Academic journal article Twentieth Century Literature

The Historical Novel at History's End: Virginia Woolf's the Years

Academic journal article Twentieth Century Literature

The Historical Novel at History's End: Virginia Woolf's the Years

Article excerpt

It seems as if there were no progress in the human race, but only repetition.

--Virginia Woolf, Three Guineas (1938)

The recent surge of interest in late modernism has expanded the purview of modernist studies in at least two directions: on one hand, the study of late modernism addresses lesser known literary and cultural activity that may not adhere to the stylistic or periodizing norms of modernism or postmodernism; on the other hand, it draws the late works of household names such asT. S. Eliot, Rebecca West, and Virginia Woolf from the shadows of their more lauded counterparts from the teens and the twenties. (1) Woolf's late fiction has been a prime focus of this latter direction. In Jed Esty and Marina MacKay's foundational studies, Between the Acts exemplifies the formal and historical distinctiveness of late modernism. (2) But where does The Years fit within this broadening, vibrant field? How might this often overlooked novel also be historically and aesthetically exemplary? The Years has not figured heavily in the history of Woolf criticism. To be sure, this hefty chronicle of the Pargiter family scarcely resembles the svelte, introverted novels that preceded it. It lacks the rapturous prose of To the Lighthouse and the hypnotic lines of The Waves; it displays little of the daring characterization of Jacob's Room or Mrs. Dalloway. By comparison, The Years falls shy of achieving what Woolf called the merger of "the granite and the rainbow" ("New" 235), the concrete and the poetic. Indeed, Woolf herself declared it "a failure" and curiously characterized that failure as "deliberate" (Writer 277). Years after its publication she would remember the novel only as "that misery The Years" (Diary 340). (3) The Years remained a stray, ugly duckling, an unfortunate blemish on an otherwise handsome career. (4)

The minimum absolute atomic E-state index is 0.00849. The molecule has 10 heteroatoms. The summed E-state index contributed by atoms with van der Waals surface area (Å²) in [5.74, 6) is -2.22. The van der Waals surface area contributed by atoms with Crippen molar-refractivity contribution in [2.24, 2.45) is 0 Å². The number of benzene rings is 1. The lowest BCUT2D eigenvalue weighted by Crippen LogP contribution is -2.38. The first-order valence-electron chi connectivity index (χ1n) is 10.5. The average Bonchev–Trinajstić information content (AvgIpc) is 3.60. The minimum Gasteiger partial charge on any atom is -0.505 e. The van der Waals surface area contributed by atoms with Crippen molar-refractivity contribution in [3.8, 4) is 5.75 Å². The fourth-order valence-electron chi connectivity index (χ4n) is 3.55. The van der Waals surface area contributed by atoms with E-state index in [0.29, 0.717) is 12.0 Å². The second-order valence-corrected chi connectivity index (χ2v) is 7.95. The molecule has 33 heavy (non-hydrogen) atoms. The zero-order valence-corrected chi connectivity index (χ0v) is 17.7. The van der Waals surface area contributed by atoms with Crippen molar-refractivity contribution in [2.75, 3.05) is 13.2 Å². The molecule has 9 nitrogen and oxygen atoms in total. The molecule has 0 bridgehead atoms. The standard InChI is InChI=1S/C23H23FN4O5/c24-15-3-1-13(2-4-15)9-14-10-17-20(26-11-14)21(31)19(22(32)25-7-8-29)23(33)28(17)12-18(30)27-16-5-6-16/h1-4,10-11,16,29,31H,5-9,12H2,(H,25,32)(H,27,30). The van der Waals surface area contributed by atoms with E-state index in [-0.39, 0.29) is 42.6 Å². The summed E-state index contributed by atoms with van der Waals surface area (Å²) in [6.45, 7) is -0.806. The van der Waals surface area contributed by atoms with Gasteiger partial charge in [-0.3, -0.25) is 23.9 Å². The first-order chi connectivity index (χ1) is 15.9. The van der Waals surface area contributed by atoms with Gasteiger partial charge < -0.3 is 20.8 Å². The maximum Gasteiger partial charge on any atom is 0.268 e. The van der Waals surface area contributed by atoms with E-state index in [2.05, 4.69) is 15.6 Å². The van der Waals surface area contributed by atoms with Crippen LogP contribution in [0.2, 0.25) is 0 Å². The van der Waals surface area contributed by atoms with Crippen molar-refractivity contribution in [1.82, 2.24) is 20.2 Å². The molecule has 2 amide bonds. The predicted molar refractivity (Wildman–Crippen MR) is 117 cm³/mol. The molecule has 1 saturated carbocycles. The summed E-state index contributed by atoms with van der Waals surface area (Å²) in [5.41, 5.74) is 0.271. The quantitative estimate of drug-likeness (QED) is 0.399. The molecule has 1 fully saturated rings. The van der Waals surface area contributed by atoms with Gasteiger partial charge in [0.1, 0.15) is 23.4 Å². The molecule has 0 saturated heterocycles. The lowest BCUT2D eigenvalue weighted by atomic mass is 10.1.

More recent critical assessments of The Years seem less beholden either to Woolf's judgments or to the near reflexive equation of high modernist style with literary value. Karen Levenback, Judy Suh, Anna Snaith, and Maren Linett have all recast The Years as central to Woolf's political thinking on war, fascism, and, perhaps more complexly, anti-semitism. (5) In these readings, The Years exemplifies Woolf's imaginative confrontations with the mounting crises of the 1930s. John Whittier-Ferguson ties the social and political turmoil of the decade to the "local details of her style" and what he memorably dubs her "inventively exhausted prose" (231). My reassessment of The Years joins this renewed attention to the tangled aesthetic and political problems of Woolf's novel. I treat The Years as a late modernist version of the historical novel, one that seems primarily concerned with establishing a correspondence between the minutiae of the everyday lives of the Pargiter family and the world-historical processes that underwrite the novel's near fifty-year timespan. Of course, Woolf s concern with everyday life did not begin with this novel, but The Years marks an astonishing departure from the signature interiorized, phenomenological explorations of her earlier fictions. (6) The treatment of everyday life in The Years bears stronger resemblances to historical novels and family chronicles like Leo Tolstoy's War and Peace, Thomas Mann's Buddenhrooks, and John Galsworthy's Forsyte Saga than anything one might find in her earlier novels or even in her modernist fellow travelers like Joyce, Proust, or Conrad. (7) By attending to Woolf's reworking of the formal features of the historical novel--plot, event, characterization--we can see The Years registering the protracted decline of a British centered world-system as a crisis of historical consciousness. (8) In this late novel, Woolf figures the everyday as the scene where the historical crises of the 1930s attain legibility. In what follows, I first examine Woolf's use and reconfiguration of the historical novel, a genre long thought to belong to the great realists. …

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